Destination Napoleon

Napoleon the First recognized both the revolutionary identity of Pontivy and its strategic position.  The two rivers, the Blavet and the Oust opened the way for travel and the transport of goods in the directions of Nantes, Brest and Lorient.

 

Napoleon and Pontivy, the story of the century

 

At the beginning of the 19th century Napoleon’s projects for the Pontivy region were colossal. Orders were given to canalize the waterways and to construct military, judicial, administrative and religious buildings worthy of an important urban hub.

Work commenced, but when the empire collapsed there was still much to be done.  At the end of the century Napoleon the Third finished what had been started with the arrival of the train and the construction of the church of Saint-Joseph.

In 2015 the Pontivy Community Tourist Office obtained the label: Itinéraire culturel européen, destination Napoléon.

 

The Nantes-Brest Canal

Napoleon’s project to connect Nantes to Brest through the interior of the country encountered enormous difficulties. However, this massive project was completed in 1842 at which time the canal was a 360-km waterway with 237 locks.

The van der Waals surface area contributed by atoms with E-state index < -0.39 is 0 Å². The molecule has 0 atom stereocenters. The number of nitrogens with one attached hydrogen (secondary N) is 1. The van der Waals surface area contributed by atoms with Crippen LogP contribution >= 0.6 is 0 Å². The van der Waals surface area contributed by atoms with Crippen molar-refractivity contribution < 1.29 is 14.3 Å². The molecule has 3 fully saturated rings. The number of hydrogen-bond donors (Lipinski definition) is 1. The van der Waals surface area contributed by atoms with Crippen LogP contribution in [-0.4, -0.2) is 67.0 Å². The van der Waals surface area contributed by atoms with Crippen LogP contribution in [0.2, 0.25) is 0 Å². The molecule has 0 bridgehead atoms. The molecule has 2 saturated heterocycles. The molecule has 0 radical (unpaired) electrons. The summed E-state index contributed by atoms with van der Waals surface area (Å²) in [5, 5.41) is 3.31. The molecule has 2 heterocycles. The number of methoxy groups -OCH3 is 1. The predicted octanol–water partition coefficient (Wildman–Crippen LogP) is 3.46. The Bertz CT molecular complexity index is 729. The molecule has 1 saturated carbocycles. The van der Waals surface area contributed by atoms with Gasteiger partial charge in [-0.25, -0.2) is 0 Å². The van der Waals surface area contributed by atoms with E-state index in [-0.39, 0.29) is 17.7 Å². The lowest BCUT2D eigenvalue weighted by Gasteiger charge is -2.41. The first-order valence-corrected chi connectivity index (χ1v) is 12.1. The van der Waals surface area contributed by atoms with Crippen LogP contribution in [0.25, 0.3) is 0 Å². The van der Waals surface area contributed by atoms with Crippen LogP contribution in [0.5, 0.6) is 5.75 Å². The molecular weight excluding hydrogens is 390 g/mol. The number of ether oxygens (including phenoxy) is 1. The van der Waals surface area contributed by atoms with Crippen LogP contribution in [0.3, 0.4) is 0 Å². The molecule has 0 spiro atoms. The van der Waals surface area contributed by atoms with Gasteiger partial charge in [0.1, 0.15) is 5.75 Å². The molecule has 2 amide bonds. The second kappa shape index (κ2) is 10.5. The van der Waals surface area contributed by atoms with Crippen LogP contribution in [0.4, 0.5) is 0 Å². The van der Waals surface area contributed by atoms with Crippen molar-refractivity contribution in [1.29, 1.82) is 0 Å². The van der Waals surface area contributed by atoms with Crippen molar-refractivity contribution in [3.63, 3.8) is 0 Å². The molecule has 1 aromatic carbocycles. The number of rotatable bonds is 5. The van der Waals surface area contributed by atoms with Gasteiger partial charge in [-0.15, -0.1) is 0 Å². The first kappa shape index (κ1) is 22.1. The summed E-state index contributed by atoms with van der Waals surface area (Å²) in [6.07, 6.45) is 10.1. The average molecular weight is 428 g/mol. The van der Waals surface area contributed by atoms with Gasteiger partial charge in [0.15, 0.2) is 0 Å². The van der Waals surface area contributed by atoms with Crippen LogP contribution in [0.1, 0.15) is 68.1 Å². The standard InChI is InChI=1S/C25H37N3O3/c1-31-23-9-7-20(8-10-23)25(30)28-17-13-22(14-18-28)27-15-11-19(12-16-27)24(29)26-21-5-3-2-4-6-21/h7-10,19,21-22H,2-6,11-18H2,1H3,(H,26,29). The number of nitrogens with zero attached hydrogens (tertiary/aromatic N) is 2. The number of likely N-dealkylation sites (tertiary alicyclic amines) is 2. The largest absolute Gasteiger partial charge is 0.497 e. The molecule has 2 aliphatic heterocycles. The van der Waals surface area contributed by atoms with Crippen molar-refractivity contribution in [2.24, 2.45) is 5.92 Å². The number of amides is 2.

The Pontivy region is crossed on both sides by the canal from Nantes to Brest. To the west of Pontivy, the Blavet was channeled, interrupted by the dam and Lake Guerlédan. To the east of Pontivy, it was necessary to make a junction between the Blavet and the Oust. This is the artificial part of the canal. It is fed by the Hilvern channel and the Bosméléac dam (Côtes-d'Armor). 52 locks succeed one another on this part in a formidable ladder punctuated with ponds until linking with the Oust.

 

 

 

 

The Rigole d'Hilvern

La rigole d'Hilvern à Croixanvec

La rigole d'Hilvern à Croixanvec

The Hilvern Channel, designed to supply water from the canal from Nantes to Brest, winds through the countryside for 62 km between Lake Bosméléac and Saint-Gonnéry. Bordered by many species of trees, its towpath lends itself to beautiful hikes. Planned to bring one third of a cubic meter per second to the canal, its landfill valves and weirs regulate the river during periods of flood.